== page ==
Li Datong

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Southern Weekly Conflict Resolved; Concerns Linger

After a weeklong stand-off with local propaganda officials, which included street protests, a staff strike, and weibo battles, Southern Weekly published its weekly edition Thursday as scheduled. But the publication did not come...

Uncertainty Surrounds Newspaper Staff Shuffles

Senior staff at two major newspapers have been transferred or suspended this week, prompting widespread but unconfirmed speculation about political motivations. From Louise Ho at the South China Morning Post: Lu Yan, publisher...

Li Datong: A Modern End to Media Suppression

“A powerful internet – and public demand for honest reporting – is driving the state media to ever-greater levels of openness.” From the Guardian: On the night of 9 February, China Central Television’s new...

A Crisis Rooted In Two Chinas

“Milk scare stems from problematic ‘normal’ China, while the ‘abnormal’ China is a show-time success,” Bill Schiller writes in theStar.com: Christopher Hughes, a professor of international...

China’s Soft-Power Failure

Written by Li Datong, former editor of Bingdian (Freezing Point), from openDemocracy: The Chinese government planned the year of the Olympic games in Beijing on 8-24 August 2008 as a demonstration of the country’s pride...

Will Olympics Transform China’s Media Landscape?

From the East-West Center of Honolulu: With the Beijing Olympics fast approaching, the world’s attention will soon focus on the rapidly changing but still sensitive news media landscape in China. At a media conference last week...

Beijing’s Olympics, China’s Politics – Li Datong (Êùé§ßÂêå)

From openDemocracy: … China certainly has the ability to host the Olympics. The country is more powerful than for many years, and already has the experience of hosting large sporting events. The Olympics will not be a financial burden on China as they were for a small country like Greece in 2004. Moreover, the public […]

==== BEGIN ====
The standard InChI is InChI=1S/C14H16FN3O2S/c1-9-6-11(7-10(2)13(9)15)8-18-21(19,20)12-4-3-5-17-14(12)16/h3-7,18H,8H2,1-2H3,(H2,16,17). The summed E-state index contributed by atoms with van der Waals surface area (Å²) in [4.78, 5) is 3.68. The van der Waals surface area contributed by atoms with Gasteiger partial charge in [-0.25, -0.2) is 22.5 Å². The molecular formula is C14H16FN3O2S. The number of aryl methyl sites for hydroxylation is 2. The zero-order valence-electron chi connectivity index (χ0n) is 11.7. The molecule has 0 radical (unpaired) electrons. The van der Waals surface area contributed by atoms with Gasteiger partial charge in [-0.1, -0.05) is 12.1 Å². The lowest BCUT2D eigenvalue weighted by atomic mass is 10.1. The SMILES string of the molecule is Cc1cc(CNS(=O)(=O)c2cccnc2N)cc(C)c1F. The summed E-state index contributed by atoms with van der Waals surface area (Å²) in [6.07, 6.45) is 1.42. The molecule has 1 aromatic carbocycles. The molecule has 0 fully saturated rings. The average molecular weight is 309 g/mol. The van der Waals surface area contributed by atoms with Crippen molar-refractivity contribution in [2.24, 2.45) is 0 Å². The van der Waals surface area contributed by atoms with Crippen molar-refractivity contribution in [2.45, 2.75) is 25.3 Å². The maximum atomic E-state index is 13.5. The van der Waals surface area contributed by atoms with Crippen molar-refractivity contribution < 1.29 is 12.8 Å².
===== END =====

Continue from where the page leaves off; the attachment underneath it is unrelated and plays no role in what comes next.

Is China Emerging From a Media Ice Age? – Clay Chandler

From Chasing the Dragon Blog It’s often said that Beijing has tightened its grip on the media since Hu Jintao succeeded Jiang Zemin as leader of China’s communist party. So foreign journalists at a media awards dinner in Hong Kong last week were taken aback by the remarkably upbeat assessment of Chinese press freedom offered […]

“Public opinion” and China’s Japan policy – Li Datong

On OpenDemocracy.net, Li Datong writes that there will be no real “public opinion” about China-Japan relations until there is press freedom: 2007 is a sensitive year in Sino-Japan relations – the seventieth anniversary of the outbreak of the second Sino-Japanese war (or the “war of resistance against Japan”). Long before Chinese premier Wen Jiabao made […]

There’s hope on the horizon – Li Datong

In the South China Morning Post, via Asia Media, former Freezing Point editor Li Datong writes: A remarkable incident has emboldened mainland Chinese journalists. The government suspended publication of the Bingdian Weekly newspaper supplement this year, provoking unprecedented open protest that received extensive media coverage worldwide. Even more surprisingly, the government, under the pressure of […]

Ex-editor sees hope for press freedom – Vivian Wu

From the South China Morning Post, via Asia Media (link): It has been less than three months since Li Datong’s turbulent departure from the helm of the gutsy Bingdian Weekly, but the 54-year-old pinup for press freedom on the mainland can already laugh about his abrupt removal. And he is optimistic that the time will […]

Censuring China’s censors – Seth Faison

From Los Angeles Times (link): LAST FALL, a magazine editor in Beijing named Li Datong decided to feature a historical article about Taiwan in his weekly, Freezing Point. It was a straightforward account of Taiwan’s harsh political repression in the 1950s and how democratically elected legislators are coping with that history. In China, where Taiwan […]

Protest editor sent to ‘research room’ – Richard Spencer

From The Telegraph (link): Chinese journalists who cross their government are often fired and sometimes jailed. So its most famous banned editor is lucky: he is only being sent to the “new study research room”. Li Datong, who has just suffered this fate for a second time, infuriated the Communist Party’s propaganda department by taking […]

Interview with Li Datong – Robert Marquand

As part of an article called “China’s media censorship rattling world image” (link), the the Christian Science Monitor has interviewed former Freezing Point editor Li Datong. Li says: I’m not saying we don’t want stability. We do. But our understanding of stability is very different from communist officials. We want a calm river of society […]

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